Not only are third-party services compatible with the iPod Touch, you can vastly expand its capabilities using an app like VLC to transfer and playback a huge number of filetypes (including .FLAC audio and .MKV video containers) or one of the many excellent podcasts apps available for iOS.
Note: It may also be worth considering Apple’s recently refreshed Nano and Shuffle lines, though be aware these aren’t iOS devices, nor are they compatible with Apple Music.
A Point-and-Shoot Camera Replacement
With imaging performance on-par with the iPhone 5S, the iPod Touch delivers excellent (8 megapixel) still images and full HD video at 30 frames per second. It can even shoot slow motion video in 720p at 120 frames per second. It’s not quite up to the standards of the iPhone 6 or 6 Plus, which can capture 1080p video at 60 frames and shoot 240 frames slow motion, but most cheap point-and-shoots can’t compete on that level either.
Of course, using the iPod Touch as a camera does come with its drawbacks. There’s no moving optics, so you’ll have to zoom with your feet for best results. There’s also no removable storage, though you can plug the iPod Touch into most computers and access images without the need for external software.
There are also a few unsung advantages: if you set up iCloud on both your iPod and Mac or Windows PC, your images will download automatically over Wi-Fi. You can also share directly to social networks like Facebook and Instagram without having to transfer content, though you’ll need a Wi-Fi connection to do so.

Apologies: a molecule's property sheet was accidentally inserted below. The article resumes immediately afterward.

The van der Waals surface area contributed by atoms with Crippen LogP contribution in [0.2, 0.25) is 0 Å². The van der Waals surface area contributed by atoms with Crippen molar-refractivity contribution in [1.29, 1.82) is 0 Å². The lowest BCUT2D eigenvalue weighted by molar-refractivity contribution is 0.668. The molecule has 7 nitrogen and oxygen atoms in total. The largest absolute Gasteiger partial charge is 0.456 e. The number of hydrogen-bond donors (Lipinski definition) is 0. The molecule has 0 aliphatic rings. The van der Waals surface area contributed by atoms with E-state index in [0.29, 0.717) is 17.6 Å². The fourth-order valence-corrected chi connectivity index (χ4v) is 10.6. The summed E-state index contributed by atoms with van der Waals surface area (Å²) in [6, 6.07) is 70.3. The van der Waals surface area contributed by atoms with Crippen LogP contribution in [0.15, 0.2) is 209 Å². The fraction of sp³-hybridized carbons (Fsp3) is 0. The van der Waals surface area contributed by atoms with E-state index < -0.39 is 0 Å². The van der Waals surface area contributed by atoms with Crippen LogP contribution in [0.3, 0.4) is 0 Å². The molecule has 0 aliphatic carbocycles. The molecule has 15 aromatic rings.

You also don’t have to worry about photos and large video files taking up space on your main smartphone.
Around The Home
There might be a few good reasons to buy an iPod Touch for use around the home, though this undoubtedly depends on your habits and where you live. The iPod Touch would make a capable dedicated streamer for a service like Apple Music or Spotify, permanently plugged in to your stereo amplifier or home theatre setup.
You could also use the iPod Touch as a remote for your connected, smart home. While it’s true that an iPad may serve this purpose better, the iPod touch is smaller, handles “iPhone-sized” apps better and can be left in your home for anyone to use — unlike your smartphone which typically leaves when you do.
For tasks like activating connected switches and interacting with Philips Hue devices, the iPod Touch is perfect. It’s also the only iOS device currently on the market with the new Bluetooth 4.1 standard (expect the iPhone 6S to receive this upgrade too). However an iPod Touch that stays in your house isn’t quite as useful for smart-home focused automations, like IFTTT recipes that depend on a geofence.
The Developer’s Friend
Believe it or not, developers love the iPod Touch. For a fraction of the price of an iPhone or iPad, developers can purchase a dedicated device for testing their iOS wares. After WWDC each June this is all the more important, as anyone who has ever installed an iOS developer preview on their “daily driver” iPhone can attest.
The iPod Touch is the cheapest iOS device on the market by quite some margin, and that makes it an attractive purchase for small development teams with modest budgets. That said, there comes a point in the development process when it’s time to move on to testing software on all iOS devices, particularly the iPhone (which makes up the bulk of app downloads).
So — will you be buying an iPod Touch, and why?